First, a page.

Senate Minority Leader Thomas Kean, Jr. (R-Westfield) might have to make a big decision at the end of the year: does he want to run for Senate President in 2011 or United States Senator in 2012. The conventional wisdom is that it’s hard to do both. Republicans need to pick up four Senate seats to take control next year. For Kean, legislative redistricting, candidate recruitment, fundraising, and administering a statewide campaign operation could be a full-time job. Conventional wisdom is that anyone who wants to take on Democrat Robert Menendez in 2012 would need to spend all of 2011 raising money. Can Kean raise money for Senate Republicans and for a federal account at the same time?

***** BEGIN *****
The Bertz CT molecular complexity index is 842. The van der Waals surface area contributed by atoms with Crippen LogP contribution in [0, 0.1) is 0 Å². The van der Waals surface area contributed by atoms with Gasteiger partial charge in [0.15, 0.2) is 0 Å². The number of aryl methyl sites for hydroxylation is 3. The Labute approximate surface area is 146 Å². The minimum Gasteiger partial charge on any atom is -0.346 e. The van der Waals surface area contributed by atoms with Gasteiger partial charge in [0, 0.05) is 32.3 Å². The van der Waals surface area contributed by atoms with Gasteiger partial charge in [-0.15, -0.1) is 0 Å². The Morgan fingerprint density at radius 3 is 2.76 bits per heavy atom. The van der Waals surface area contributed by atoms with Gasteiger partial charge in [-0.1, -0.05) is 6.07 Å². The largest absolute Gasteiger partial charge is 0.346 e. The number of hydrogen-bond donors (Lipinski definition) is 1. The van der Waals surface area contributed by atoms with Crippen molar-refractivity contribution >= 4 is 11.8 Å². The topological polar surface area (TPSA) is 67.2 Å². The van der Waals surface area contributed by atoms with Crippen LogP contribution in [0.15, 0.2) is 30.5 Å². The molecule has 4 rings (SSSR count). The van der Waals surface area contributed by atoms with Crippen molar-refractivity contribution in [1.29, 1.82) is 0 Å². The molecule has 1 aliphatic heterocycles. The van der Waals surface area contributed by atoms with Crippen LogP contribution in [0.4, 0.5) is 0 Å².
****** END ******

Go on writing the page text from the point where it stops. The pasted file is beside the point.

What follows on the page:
Kean ran a competitive race against Menendez four years ago, and has grown considerably as a candidate since then. Republican insiders say he is anxious for a rematch, especially if the national political environment were to be more GOP friendly than it was in 2006. But the president’s approvals going into the next presidential campaign is just one of the things that affect Kean’s political future. He needs the new legislative map to create more competitive districts (and possibly a new Republican seat in a part of the state that has gained population), and he needs the new GOP Governor to be popular.